Emboldened, Roraback -- whose father was a newspaperman -- wrote a treatise on Yugoslavia's history that was pegged to the then-ending Kosovo crisis. It attracted little attention from Internet users, however.

"I learned a lesson: I should have written about Yugoslavia before the conflict was over," she said.

She also learned that she had far more information than casual Internet readers were willing to digest. "I decided I should have a book. People can only consume a certain amount when it's on a screen," she said.

In early 2001 Roraback began researching the history of Afghanistan after hearing celebrities such as Mavis Leno, wife of entertainer Jay Leno, speak about abuses to women there.

She had written most of "Afghanistan in a Nutshell" when the Sept. 11 terrorist attacks occurred. Within two weeks, she had published it herself and managed to get it on the shelves of independent Los Angeles-area bookstores.

The 1,500-copy press run of "Afghanistan in a Nutshell" quickly sold out, landing the book on The Times' bestseller list for three weeks. Roraback updated it after Hamid Karzai assumed power. She launched "Pakistan in a Nutshell" after it appeared that Osama bin Laden might be hiding there.

Readers such as Warren Shiller of Mar Vista say they appreciate the timeliness of the $5.95 volumes.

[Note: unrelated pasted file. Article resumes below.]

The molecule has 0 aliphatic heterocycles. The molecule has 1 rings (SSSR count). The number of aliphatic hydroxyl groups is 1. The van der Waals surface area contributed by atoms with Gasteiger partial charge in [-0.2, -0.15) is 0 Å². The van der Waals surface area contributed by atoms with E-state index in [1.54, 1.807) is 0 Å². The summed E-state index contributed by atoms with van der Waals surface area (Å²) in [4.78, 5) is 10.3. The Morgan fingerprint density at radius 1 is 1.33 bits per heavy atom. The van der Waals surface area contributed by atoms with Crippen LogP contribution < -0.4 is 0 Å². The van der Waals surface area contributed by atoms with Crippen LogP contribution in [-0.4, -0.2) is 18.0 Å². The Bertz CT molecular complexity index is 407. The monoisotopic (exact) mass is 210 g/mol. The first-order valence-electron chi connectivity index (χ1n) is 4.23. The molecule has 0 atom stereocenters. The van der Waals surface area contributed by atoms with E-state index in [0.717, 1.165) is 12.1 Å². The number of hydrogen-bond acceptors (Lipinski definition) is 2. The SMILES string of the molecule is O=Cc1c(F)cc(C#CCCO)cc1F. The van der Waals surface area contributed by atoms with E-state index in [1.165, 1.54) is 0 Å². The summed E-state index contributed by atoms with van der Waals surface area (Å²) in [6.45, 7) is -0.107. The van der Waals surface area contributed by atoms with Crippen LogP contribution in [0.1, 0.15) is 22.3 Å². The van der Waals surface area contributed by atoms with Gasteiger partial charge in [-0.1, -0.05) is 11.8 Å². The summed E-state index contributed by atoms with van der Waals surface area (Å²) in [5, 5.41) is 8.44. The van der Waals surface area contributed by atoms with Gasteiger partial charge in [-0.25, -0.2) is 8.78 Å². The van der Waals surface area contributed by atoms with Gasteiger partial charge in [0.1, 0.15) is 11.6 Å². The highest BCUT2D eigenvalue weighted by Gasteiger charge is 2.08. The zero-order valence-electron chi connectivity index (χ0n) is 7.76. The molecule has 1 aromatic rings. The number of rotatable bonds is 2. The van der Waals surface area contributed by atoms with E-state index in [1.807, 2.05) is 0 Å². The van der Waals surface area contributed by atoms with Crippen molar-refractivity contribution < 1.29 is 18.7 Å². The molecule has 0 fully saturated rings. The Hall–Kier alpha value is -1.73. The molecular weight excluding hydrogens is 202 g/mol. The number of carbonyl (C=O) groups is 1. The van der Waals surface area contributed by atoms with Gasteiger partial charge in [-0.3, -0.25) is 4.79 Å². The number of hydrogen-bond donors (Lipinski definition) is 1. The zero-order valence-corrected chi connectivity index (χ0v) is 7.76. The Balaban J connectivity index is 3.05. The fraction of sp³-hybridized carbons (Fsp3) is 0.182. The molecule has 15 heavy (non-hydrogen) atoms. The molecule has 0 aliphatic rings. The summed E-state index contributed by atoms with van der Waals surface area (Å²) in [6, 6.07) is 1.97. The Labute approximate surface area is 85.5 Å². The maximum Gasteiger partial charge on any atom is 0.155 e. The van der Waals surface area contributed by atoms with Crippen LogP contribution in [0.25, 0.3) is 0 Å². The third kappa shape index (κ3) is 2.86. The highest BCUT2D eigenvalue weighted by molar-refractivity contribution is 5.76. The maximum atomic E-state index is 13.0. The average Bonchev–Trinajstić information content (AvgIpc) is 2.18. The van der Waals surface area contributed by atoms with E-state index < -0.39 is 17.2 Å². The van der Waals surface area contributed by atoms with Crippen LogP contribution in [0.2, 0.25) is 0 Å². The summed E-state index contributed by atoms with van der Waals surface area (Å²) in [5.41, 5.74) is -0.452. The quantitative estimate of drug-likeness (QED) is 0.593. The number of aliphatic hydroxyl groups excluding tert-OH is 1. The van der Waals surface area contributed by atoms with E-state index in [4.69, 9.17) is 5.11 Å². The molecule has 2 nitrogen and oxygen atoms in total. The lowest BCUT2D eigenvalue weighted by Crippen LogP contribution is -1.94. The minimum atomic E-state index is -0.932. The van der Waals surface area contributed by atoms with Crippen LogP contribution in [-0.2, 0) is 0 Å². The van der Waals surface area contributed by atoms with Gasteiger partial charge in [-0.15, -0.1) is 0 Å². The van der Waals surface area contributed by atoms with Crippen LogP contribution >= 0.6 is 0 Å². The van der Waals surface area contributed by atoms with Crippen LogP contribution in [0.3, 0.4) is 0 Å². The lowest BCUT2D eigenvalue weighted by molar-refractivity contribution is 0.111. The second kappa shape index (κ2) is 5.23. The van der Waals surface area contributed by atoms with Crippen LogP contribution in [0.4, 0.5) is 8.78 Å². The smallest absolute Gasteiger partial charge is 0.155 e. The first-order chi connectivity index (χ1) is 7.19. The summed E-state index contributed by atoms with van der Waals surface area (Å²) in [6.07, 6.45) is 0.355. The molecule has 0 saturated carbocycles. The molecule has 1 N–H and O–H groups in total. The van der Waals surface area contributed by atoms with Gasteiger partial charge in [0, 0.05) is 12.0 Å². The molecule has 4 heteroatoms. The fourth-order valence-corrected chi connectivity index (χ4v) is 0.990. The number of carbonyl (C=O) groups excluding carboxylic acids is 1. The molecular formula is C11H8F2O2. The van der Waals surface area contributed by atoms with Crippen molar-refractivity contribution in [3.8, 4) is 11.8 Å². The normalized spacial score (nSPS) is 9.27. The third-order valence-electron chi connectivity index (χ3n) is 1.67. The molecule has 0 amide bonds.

"The climate of the world changes so quickly. It's really helpful to have something that's easy to read that lets you know about a subject you know little about," said Shiller, who owns a flooring company and purchased the Afghanistan book when U.S. troops were sent there.

Roraback can move quickly because of help she gets from friends and family members. Her mother, Dorothy, and brother, Richard, both of Woodland Hills, edit and help with fact-checking. A childhood chum, geography teacher Katie Gerber of Burbank, draws the books' maps. A Santa Monica neighbor, Chris Herlong, does the page layout.

Publishing costs have been underwritten by Avo Tavitian, owner of Enisen Gallery, a Glendale Boulevard art gallery that Roraback helps run. It is there that she maintains her office.

Unlike conventional history books, Roraback's contain no footnotes. Information has been drawn from other books, newspapers, magazines and the Internet. "I use so many sources that to list them all would make my 51-page book 151 pages," she said.

About 2,100 copies of "Iraq in a Nutshell" have so far been printed and are selling well. Written in a breezy yet authoritative style, it pulls no punches as it tells of various nations' tangled ties with Iraq and of the nasty infighting among its inhabitants in the past. Against that backdrop, the current war takes on new meaning.

"Most historians want to wait until the dust settles. They say that writing about an issue before it's finished doesn't do justice to history," she said.

Her answer is "that if people are interested in a country right now they should be able to get a taste of its past right now too."

In a nutshell, that translates to history in a hurry.

April 7, 2003